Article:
Security researchers believe the Akira ransomware group could be exploiting a nearly four-year-old Cisco vulnerability and using it as an entry point into organizations’ systems.
In eight of security company TrueSec’s most recent incident response engagements that involved Akira and Cisco’s AnyConnect SSL VPN as the entry point, at least six of the devices were running versions vulnerable to CVE-2020-3259, which was patched in May 2020.
The vulnerability lies in the web services interface of Cisco Adaptive Security Appliance (ASA) and Cisco Firepower Threat Defense (FTD) software, allowing attackers to extract secrets stored in memory in clear text such as usernames and passwords – à la CitrixBleed.
TrueSec said that because there is no publicly available exploit code for the Cisco vulnerability, it means cybercriminals like those working for Akira would either need to have bought that exploit from somewhere or developed one of their own, which would require a deep understanding of the flaw.
Akira is long known to be targeting Cisco VPNs as the initial access vector for ransomware attacks, but the possible exploitation of the old vulnerability is the new finding here.
Analysis of past cases has been stymied by the “generally non-existent” network logs in environments, according to Heresh Zaremand, senior consultant at TrueSec, and these were barely even enough to pinpoint AnyConnect as the point of access.
In one recent incident, however, the TrueSec team managed to restore six months of radius authentication logs from an NPS server, the analysis of which revealed a pattern of malicious behavior that heavily hinted towards but didn’t quite prove the use of an exploit.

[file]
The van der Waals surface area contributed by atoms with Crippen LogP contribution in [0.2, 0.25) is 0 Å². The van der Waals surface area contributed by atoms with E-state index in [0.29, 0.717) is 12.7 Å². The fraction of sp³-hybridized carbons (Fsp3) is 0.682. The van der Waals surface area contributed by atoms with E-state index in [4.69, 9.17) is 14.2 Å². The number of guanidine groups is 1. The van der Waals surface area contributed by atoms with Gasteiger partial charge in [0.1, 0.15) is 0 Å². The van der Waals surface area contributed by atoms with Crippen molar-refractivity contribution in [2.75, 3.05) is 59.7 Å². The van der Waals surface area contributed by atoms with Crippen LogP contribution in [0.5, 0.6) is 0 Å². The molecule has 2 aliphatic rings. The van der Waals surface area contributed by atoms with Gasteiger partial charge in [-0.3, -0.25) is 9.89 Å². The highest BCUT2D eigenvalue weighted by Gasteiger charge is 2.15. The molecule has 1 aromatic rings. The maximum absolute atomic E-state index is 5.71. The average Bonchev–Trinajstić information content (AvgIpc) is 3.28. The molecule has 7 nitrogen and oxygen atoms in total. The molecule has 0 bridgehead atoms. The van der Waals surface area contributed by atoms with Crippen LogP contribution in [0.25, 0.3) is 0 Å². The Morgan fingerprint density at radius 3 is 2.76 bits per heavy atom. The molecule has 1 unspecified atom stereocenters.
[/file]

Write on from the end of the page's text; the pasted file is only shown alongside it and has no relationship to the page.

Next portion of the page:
The researchers’ observations that suggested the likely use of an exploit included:
Attackers authenticating using genuine credentials that had recently been used by the real account holder
Eight different accounts were compromised, though only two were used for lateral movement
Compromised accounts had distinct usernames that didn’t follow any predictable naming conventions, and all used unique passwords
No evidence of phishing campaigns targeting the organization
No evidence of password attacks in the restored logs
No evidence of the credentials for sale on the dark web
Zaremand said there was no way of determining what data an attacker had accessed following an exploit, and that if they did get in, they likely exploited the device multiple times to access different parts of its memory content.
“If your organization is running Cisco AnyConnect, and assuming the device has been patched since a fix for CVE-2020-3259 was available, it is highly recommended that you backtrack when your device was upgraded to a non-vulnerable version,” he added.
“This is important as it is not possible to determine for how long this vulnerability has been exploited. For instance, if your backtracking shows that your devices were upgraded six months ago, then it is sound to consider any username and password used for the AnyConnect SSL VPN which has not changed in the last six months as compromised.”
In such cases, organizations are advised to initiate broad password resets and consider any other secrets or pre-shared keys in the device’s configuration compromised.
Enabling MFA is the de facto advice given to organizations following an attack, and, of course, apply the patches if you haven’t already.
Russia’s ‘prints all over it’
When CVE-2020-3259 was disclosed, there were no known publicly available exploits, and that remains true to this day.
The vulnerability was discovered by Russian security research outfit Positive Technologies in 2020, which was placed on the US sanctions list a year later. According to the US Treasury, Positive Technologies helped Russian intelligence (FSB) with its security services and helped run conventions the FSB used as recruitment events.
Zaremand said TrueSec wasn’t suggesting there are any ties between Akira and Russian intelligence, but offensive security research does appear to end up in the hands of both cybercriminals and nation states.
He also pointed to the widely held belief that Akira, which recently claimed an attack on cosmetics giant Lush, is an offshoot born from Conti’s demise in 2022, and that Conti itself was thought to have had ties to the FSB. ®